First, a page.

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MARCH 2019

Capturing Colorado at Play 2019 PHOTO CONTEST WINNERS

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Volume 50

Number 03

March 2019 THE OFFICIAL PUBLICATION OF THE COLORADO RURAL ELECTRIC ASSOCIATION COMMUNICATIONS STAFF Mona Neeley, CCC, Publisher/Editor mneeley@coloradocountrylife.org Cassi Gloe, CCC, Production Manager/Designer cgloe@coloradocountrylife.org Kylee Coleman, Editorial/Admin. Assistant kcoleman@coloradocountrylife.org ADVERTISING Kris Wendtland, Ad Representative advertising@coloradocountrylife.org | 303-902-7276 National Advertising Representative, American MainStreet Publications 611 S. Congress Street, Suite 504, Austin, TX 78704 | 800-626-1181 Advertising Standards: Publication of an advertisement in Colorado Country Life does not imply endorsement by any Colorado rural electric cooperative or the Colorado Rural Electric Association. Colorado Country Life (USPS 469-400/ISSN 1090-2503) is published monthly by Colorado Rural Electric Association, 5400 Washington Street, Denver, CO 80216-1731. Periodical postage paid at Denver, Colorado. ©Copyright 2019, Colorado Rural Electric Association. Call for reprint rights. EDITORIAL Denver Corporate Office, 5400 Washington Street, Denver, CO 80216 mneeley@coloradocountrylife.org | 303-455-4111 coloradocountrylife.coop | facebook.com/COCountryLife Pinterest.com/COCountryLife | Instagram.com/cocountrylife Twitter.com/COCountryLife | YouTube.com/COCountryLife1 Editorial opinions published in Colorado Country Life magazine shall pertain to issues affecting rural electric cooperatives, rural communities and citizens. The opinion of CREA is not necessarily that of any particular cooperative or individual. SUBSCRIBERS Report change of address to your local cooperative. Do not send change of address to Colorado Country Life. Cost of subscription for members of participating electric cooperatives is $4.44 per year (37 cents per month), paid from equity accruing to the member. For nonmembers, a subscription is $9 per year in-state/$15 out-of-state.

2019 PHOTO CONTEST WINNERS

PLUS

CO-OPS EMBRACE RENEWABLE ENERGY

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CANNED GOOD COOKING

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EASY TO GROW GARDENS

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4 VIEWPOINT

5 LETTERS

6 ASK THE ENERGY EXPERT

7 YOUR CO-OP NEWS

12 RECIPES

14 NEWS CLIPS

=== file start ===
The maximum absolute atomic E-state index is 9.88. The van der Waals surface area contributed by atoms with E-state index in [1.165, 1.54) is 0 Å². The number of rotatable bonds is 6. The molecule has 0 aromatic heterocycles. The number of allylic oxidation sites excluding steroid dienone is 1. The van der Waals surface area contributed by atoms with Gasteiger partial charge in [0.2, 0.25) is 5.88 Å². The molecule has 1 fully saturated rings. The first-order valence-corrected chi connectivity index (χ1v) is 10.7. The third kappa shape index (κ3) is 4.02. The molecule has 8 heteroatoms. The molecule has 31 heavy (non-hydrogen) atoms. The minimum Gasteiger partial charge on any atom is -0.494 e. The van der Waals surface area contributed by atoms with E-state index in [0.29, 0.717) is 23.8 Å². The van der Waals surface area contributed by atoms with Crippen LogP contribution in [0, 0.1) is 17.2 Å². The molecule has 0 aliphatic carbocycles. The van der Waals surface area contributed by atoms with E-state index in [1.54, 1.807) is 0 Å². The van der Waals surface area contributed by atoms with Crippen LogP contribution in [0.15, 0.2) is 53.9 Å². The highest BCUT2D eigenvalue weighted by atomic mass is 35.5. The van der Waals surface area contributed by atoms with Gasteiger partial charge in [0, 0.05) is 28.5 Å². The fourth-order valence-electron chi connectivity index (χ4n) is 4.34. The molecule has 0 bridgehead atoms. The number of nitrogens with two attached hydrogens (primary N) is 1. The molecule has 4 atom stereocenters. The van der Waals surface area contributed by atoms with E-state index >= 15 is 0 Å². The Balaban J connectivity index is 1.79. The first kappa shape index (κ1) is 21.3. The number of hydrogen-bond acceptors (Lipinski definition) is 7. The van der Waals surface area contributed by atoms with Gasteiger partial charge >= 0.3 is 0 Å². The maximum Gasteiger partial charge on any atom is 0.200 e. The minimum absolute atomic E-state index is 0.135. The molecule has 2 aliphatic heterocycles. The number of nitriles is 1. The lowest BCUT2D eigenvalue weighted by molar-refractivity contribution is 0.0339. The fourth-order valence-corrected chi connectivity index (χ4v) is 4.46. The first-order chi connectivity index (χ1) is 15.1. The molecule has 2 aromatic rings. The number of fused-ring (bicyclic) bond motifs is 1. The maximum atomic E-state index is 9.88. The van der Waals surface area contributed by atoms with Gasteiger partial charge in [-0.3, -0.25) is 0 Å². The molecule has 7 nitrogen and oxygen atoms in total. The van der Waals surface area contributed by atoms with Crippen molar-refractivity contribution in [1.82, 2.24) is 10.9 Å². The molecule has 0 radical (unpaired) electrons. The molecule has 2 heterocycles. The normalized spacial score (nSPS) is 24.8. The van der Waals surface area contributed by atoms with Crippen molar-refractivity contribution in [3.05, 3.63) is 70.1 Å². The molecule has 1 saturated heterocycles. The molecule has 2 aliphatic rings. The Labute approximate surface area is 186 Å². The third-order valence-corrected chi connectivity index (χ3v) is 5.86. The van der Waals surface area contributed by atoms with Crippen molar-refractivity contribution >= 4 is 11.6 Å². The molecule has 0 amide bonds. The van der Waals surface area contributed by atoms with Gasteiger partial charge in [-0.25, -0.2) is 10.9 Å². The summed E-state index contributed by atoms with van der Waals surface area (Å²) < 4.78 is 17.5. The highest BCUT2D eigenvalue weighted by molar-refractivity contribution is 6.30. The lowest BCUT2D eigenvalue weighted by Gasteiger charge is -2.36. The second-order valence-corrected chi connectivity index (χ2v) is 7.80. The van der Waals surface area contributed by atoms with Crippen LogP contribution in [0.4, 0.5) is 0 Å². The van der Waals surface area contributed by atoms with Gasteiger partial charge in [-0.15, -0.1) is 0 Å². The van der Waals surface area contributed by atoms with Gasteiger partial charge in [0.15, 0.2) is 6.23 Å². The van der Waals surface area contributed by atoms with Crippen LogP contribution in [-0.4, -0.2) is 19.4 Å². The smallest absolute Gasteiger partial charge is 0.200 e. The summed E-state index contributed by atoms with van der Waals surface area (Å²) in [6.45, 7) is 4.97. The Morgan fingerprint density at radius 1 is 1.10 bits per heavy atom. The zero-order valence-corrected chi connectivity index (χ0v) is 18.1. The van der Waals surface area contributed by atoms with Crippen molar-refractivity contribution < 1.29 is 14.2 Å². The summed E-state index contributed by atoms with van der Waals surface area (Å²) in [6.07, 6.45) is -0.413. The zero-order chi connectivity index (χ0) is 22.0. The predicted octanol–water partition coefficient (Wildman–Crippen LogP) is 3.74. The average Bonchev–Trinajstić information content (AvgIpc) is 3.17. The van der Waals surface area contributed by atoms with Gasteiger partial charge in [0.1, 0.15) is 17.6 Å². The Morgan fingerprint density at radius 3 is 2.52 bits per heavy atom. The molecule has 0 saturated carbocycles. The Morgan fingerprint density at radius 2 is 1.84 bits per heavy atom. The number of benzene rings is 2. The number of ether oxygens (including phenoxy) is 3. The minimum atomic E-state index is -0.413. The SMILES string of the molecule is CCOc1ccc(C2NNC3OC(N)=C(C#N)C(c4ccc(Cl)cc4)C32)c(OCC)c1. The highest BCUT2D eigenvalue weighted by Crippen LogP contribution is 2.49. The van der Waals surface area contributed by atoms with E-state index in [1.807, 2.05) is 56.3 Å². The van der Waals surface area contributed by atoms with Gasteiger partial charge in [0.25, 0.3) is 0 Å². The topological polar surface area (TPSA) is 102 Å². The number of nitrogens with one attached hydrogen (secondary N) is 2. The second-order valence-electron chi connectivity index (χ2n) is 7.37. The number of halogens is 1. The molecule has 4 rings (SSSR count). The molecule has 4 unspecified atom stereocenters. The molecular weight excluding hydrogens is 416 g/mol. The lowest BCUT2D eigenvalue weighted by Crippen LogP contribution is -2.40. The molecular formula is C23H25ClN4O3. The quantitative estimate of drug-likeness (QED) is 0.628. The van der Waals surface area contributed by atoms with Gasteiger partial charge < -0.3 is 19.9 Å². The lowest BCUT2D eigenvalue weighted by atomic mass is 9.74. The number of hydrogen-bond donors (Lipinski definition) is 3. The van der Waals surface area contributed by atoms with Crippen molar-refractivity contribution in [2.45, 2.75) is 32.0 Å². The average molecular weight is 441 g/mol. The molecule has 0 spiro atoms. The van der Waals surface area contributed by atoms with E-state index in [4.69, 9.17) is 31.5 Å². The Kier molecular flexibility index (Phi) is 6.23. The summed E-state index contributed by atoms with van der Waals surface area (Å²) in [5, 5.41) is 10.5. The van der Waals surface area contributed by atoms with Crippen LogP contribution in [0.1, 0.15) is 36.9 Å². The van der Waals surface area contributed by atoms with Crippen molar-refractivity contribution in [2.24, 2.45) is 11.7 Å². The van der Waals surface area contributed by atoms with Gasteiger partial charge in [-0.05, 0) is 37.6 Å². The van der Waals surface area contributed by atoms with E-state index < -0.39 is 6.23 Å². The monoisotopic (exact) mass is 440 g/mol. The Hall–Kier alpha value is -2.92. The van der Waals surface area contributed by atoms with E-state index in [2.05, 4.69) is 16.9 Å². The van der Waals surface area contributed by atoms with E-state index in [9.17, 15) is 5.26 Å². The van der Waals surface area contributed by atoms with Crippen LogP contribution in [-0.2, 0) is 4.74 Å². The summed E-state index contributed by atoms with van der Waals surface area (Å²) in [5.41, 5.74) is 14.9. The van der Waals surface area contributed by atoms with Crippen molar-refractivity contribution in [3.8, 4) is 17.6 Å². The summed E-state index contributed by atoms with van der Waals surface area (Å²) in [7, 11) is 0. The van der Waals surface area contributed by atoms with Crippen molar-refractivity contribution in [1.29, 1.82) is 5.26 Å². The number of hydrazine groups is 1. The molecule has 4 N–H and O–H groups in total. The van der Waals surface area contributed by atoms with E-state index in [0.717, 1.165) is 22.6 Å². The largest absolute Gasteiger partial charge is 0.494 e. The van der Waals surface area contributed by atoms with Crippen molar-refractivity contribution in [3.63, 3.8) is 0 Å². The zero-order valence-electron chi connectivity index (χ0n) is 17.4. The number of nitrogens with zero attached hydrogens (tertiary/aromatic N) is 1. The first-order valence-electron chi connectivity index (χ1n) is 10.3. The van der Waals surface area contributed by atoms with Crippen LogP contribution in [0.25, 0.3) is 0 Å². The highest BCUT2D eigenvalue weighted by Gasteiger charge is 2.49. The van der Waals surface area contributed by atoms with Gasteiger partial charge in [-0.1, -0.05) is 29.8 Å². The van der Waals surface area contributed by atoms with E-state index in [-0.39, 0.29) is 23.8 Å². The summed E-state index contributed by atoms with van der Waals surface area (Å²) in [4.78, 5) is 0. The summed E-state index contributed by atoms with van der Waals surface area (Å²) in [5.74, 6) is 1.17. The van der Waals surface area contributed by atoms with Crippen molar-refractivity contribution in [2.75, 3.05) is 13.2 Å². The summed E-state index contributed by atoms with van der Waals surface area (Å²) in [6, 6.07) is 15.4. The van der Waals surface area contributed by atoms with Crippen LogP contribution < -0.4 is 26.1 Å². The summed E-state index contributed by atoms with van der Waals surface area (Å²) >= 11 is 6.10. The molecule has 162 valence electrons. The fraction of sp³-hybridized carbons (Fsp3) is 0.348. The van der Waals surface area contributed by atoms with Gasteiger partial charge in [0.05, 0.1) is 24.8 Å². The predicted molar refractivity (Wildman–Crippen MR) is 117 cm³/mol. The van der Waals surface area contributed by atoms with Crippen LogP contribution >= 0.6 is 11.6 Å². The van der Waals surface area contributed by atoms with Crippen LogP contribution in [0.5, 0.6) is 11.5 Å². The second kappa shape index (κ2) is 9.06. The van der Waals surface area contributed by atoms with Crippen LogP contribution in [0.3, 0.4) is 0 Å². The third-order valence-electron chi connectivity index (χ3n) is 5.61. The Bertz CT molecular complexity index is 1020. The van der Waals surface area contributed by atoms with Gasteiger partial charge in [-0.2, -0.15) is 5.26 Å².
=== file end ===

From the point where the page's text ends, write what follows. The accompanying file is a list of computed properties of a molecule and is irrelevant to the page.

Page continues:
16 COVER STORY

COCountryLife pinned: Pasta with Spinach Pesto: a delicious recipe that you can create with ease using canned goods from your pantry.

21 INDUSTRY

22 GARDENING

26 MARKETPLACE

28 COMMUNITY EVENTS

Cover

29 YOUR STORIES

Photo contest third place winner, Water at Play: “Gosling in the Pond” by Leslie Larson of Lyons, a Poudre Valley Rural Electric Association consumermember.

30 DISCOVERIES

FACEBOOK CHATTER CREA posted: Mountain View Electric Association recently brought electricity to a 149-year-old cabin built in what was once the town of Gwillimville. The cabin, which was falling down, was preserved and restored, and MVEA turned its lights on for the first time at the first of the year.

Monthly Contest Enter for your chance to win a copy of Wildflowers of the Rocky Mountain Region by Denver Botanic Gardens or one of two other garden books. For the names of the books, official rules and how to enter, visit our contest page at coloradocountrylife.coop.

coloradocountrylife.coop

PINTEREST SNEAK PEEK

CAPTURING COLORADO AT PLAY

24 OUTDOORS

On the Capturing Colorado at Play

POSTMASTER Send address changes to Colorado Country Life, 5400 Washington Street, Denver, CO 80216

MARCH 2019

Photo by Shane Morrison of Colorado Springs, a member of Mountain View Electric Association.

INSTAGRAM PIC of the month cocountrylife posted: #winter has been in full force across much of Colorado for the last couple of days. What’s it been like where you are? Illustration by #cathymorrisonillustrates #winterday #snowstorm2019 COLOR ADO COUNTRY LIFE MARCH 2019

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VIEWPOINT

Co-ops Embrace Renewable Energy Exciting projects are under way at electric co-ops all over the state BY KENT SINGER

EXECUTIVE DIRECTOR

U

nprecedented. That’s the best word I can think of to describe the number of renewable energy projects that are being developed by Colorado’s electric cooperatives. Each of our 22 co-ops is finding new and innovative ways to add renewable projects to its system in ways that work for that co-op and its system. Here’s just a sampling: Tri-State Generation & Transmission Association, power supplier to 18 of Colorado’s 22 electric distribution co-ops, announced that it will add 104 megawatts of wind power to its power supply mix with the signing of a power purchase agreement for the output of the Crossing Trails Wind Farm. Tri-State has now invested in five utility-scale wind farms in Colorado, along with four utility-scale solar projects. Highline Electric Association in Holyoke recently approved a 1.5-megawatt solar project with construction slated to begin in 2019. The 5,700 single-track solar panels will follow the sun and generate enough electricity to power 400 to 500 homes. The Riverview Solar Project will generate 3.8 million kilowatt-hours per year and will provide power to the communities of Sterling, Atwood, West Plains, Iliff and Crook. Poudre Valley Rural Electric Association in Fort Collins continues to add renewable projects and now has six solar facilities spread throughout its service territory. It also explored the benefits of battery storage with a 10-kilowatt-hour system in its community room. The battery is part of a study on how local storage could help co-op members manage their energy use. White River Electric Association in Meeker recently celebrated the completion of